• Create a new YAML file for CD, e.g., .github/workflows/cd.yml.
  • Define the workflow name, triggers, and jobs in the YAML file.
  • Configure the deployment steps, specifying the target environment (e.g., GitHub Pages, AWS, Azure, or a custom server).

For more details on creating this YAML file, refer to the GitHub Actions documentation.

B. Configuring CD Triggers (e.g., Successful CI Build):

Your CD workflow should trigger automatically after a successful CI build. This ensures that only code that has passed all tests and checks is deployed.

  • Configure the workflow to trigger on the completion of the CI workflow. This can be done by specifying the CI workflow's name or using workflow event triggers in the YAML file.

For specific examples and details on workflow triggers, see the GitHub Actions workflow syntax documentation.

C. Setting Up Deployment Steps (e.g., Hosting on GitHub Pages or a Cloud Platform):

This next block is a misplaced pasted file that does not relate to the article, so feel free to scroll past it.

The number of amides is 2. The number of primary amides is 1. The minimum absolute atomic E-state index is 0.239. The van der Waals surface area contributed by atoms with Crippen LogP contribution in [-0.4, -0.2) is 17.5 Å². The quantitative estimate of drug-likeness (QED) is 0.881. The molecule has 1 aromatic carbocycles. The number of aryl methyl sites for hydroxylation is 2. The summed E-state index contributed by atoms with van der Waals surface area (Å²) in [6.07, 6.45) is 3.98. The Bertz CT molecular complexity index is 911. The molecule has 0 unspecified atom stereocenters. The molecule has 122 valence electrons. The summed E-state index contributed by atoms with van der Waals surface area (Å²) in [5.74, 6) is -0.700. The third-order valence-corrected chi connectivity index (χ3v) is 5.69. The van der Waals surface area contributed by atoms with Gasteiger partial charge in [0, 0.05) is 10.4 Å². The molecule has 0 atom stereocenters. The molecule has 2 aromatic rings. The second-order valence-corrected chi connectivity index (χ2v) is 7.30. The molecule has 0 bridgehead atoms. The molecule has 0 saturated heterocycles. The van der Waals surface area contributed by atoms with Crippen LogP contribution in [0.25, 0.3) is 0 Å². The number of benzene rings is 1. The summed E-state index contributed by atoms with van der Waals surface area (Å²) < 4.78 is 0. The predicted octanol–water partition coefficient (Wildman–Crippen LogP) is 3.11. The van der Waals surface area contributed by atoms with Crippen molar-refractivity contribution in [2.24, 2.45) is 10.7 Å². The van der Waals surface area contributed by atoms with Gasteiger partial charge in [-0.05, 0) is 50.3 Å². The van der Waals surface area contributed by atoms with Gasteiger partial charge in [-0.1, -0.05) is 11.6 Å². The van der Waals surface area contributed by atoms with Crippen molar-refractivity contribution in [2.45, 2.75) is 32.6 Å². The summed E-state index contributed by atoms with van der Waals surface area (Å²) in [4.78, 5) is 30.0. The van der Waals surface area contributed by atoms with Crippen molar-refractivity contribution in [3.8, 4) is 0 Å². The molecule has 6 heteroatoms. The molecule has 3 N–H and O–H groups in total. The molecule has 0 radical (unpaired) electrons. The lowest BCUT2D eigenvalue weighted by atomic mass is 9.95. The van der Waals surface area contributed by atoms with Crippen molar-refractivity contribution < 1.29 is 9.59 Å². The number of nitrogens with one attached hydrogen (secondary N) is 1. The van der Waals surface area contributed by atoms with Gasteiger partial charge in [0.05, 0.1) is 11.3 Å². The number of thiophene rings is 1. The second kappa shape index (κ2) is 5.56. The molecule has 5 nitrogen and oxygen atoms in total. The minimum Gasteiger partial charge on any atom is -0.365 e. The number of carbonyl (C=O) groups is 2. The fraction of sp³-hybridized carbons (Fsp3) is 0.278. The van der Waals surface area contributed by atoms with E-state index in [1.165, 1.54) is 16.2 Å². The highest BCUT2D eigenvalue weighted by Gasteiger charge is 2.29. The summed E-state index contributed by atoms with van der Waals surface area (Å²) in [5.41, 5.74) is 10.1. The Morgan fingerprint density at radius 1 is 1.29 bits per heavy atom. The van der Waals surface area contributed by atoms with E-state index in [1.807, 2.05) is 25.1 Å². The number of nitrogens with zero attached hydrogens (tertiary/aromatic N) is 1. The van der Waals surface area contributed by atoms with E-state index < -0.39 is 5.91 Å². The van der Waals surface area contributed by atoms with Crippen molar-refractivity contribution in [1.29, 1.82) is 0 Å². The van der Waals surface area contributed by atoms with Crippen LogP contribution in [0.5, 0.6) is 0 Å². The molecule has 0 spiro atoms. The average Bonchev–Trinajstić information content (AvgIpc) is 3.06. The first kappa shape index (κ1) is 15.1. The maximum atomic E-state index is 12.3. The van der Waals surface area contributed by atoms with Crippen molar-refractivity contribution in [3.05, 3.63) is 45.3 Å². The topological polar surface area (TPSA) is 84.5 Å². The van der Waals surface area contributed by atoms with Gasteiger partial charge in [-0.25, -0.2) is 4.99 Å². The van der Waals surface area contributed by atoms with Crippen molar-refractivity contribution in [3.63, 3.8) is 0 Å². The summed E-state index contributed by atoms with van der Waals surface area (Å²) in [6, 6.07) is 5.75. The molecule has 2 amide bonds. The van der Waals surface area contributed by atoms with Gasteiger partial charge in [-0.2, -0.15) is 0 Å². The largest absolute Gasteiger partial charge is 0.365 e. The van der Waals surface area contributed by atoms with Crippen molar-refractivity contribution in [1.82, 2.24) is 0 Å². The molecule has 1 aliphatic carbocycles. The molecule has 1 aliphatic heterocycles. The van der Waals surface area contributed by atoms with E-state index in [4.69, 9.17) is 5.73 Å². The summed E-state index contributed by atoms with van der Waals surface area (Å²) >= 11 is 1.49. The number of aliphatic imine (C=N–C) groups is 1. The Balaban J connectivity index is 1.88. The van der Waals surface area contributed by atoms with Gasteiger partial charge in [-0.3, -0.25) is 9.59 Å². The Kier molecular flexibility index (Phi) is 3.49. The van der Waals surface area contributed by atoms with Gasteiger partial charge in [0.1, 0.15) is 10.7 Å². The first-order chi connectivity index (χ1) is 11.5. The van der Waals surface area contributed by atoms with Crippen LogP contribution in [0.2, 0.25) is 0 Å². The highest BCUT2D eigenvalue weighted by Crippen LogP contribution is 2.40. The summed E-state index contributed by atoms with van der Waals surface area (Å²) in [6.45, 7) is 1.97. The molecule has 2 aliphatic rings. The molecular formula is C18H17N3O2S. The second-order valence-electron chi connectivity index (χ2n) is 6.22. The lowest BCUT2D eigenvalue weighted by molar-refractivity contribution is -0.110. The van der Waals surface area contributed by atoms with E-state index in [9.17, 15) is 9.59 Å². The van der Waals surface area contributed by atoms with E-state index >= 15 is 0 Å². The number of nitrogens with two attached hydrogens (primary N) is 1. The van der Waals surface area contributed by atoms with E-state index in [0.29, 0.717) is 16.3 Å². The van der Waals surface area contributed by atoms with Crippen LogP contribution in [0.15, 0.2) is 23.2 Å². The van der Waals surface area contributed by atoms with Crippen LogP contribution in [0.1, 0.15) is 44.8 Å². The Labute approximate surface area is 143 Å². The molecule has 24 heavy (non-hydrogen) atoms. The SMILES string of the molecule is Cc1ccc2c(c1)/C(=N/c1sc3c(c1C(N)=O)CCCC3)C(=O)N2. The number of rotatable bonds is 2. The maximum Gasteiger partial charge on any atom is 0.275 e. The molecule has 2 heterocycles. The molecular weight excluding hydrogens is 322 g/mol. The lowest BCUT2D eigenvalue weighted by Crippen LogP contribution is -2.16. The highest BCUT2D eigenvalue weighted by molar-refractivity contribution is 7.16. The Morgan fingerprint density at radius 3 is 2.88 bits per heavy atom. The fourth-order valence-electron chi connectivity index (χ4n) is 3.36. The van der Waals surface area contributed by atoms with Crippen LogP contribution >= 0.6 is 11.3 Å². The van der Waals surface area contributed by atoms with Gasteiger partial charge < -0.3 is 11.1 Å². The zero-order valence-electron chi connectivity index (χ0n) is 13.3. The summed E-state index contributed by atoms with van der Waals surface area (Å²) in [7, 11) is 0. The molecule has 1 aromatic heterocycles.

Depending on your project's requirements, you can choose various deployment options. Popular choices include hosting your Angular application on GitHub Pages, AWS S3, Azure App Service, or a cloud server.

  • In your CD workflow YAML file, configure the deployment steps and settings according to your chosen hosting platform.
  • Ensure that any required authentication or access credentials are securely stored as secrets in your GitHub repository.

For detailed deployment instructions, refer to the documentation of your chosen hosting platform, and make sure to check for any GitHub Actions integration guides.

D. Committing and Pushing the CD YAML Configuration File: